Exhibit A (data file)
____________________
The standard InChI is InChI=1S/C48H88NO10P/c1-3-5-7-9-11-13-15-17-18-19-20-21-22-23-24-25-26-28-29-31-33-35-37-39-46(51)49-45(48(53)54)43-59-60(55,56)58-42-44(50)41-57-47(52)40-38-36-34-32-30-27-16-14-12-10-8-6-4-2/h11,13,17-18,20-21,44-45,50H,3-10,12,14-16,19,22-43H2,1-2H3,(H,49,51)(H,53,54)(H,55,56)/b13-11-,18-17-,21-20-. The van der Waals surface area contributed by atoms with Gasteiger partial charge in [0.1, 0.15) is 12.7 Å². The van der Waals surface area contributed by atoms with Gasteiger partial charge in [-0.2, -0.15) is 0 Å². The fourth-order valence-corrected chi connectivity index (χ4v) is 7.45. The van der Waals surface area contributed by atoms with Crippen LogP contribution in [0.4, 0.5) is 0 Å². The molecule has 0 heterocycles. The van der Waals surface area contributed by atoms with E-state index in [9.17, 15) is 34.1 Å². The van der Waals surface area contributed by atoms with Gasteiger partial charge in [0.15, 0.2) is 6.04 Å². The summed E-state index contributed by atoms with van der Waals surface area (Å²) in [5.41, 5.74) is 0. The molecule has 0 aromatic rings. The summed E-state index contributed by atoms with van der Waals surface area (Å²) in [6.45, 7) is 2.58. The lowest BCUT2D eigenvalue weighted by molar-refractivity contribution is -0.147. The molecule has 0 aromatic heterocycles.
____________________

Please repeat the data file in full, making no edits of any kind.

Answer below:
The standard InChI is InChI=1S/C48H88NO10P/c1-3-5-7-9-11-13-15-17-18-19-20-21-22-23-24-25-26-28-29-31-33-35-37-39-46(51)49-45(48(53)54)43-59-60(55,56)58-42-44(50)41-57-47(52)40-38-36-34-32-30-27-16-14-12-10-8-6-4-2/h11,13,17-18,20-21,44-45,50H,3-10,12,14-16,19,22-43H2,1-2H3,(H,49,51)(H,53,54)(H,55,56)/b13-11-,18-17-,21-20-. The van der Waals surface area contributed by atoms with Gasteiger partial charge in [0.1, 0.15) is 12.7 Å². The van der Waals surface area contributed by atoms with Gasteiger partial charge in [-0.2, -0.15) is 0 Å². The fourth-order valence-corrected chi connectivity index (χ4v) is 7.45. The van der Waals surface area contributed by atoms with Crippen LogP contribution in [0.4, 0.5) is 0 Å². The molecule has 0 heterocycles. The van der Waals surface area contributed by atoms with E-state index in [9.17, 15) is 34.1 Å². The van der Waals surface area contributed by atoms with Gasteiger partial charge in [0.15, 0.2) is 6.04 Å². The summed E-state index contributed by atoms with van der Waals surface area (Å²) in [5.41, 5.74) is 0. The molecule has 0 aromatic rings. The summed E-state index contributed by atoms with van der Waals surface area (Å²) in [6.45, 7) is 2.58. The lowest BCUT2D eigenvalue weighted by molar-refractivity contribution is -0.147. The molecule has 0 aromatic heterocycles.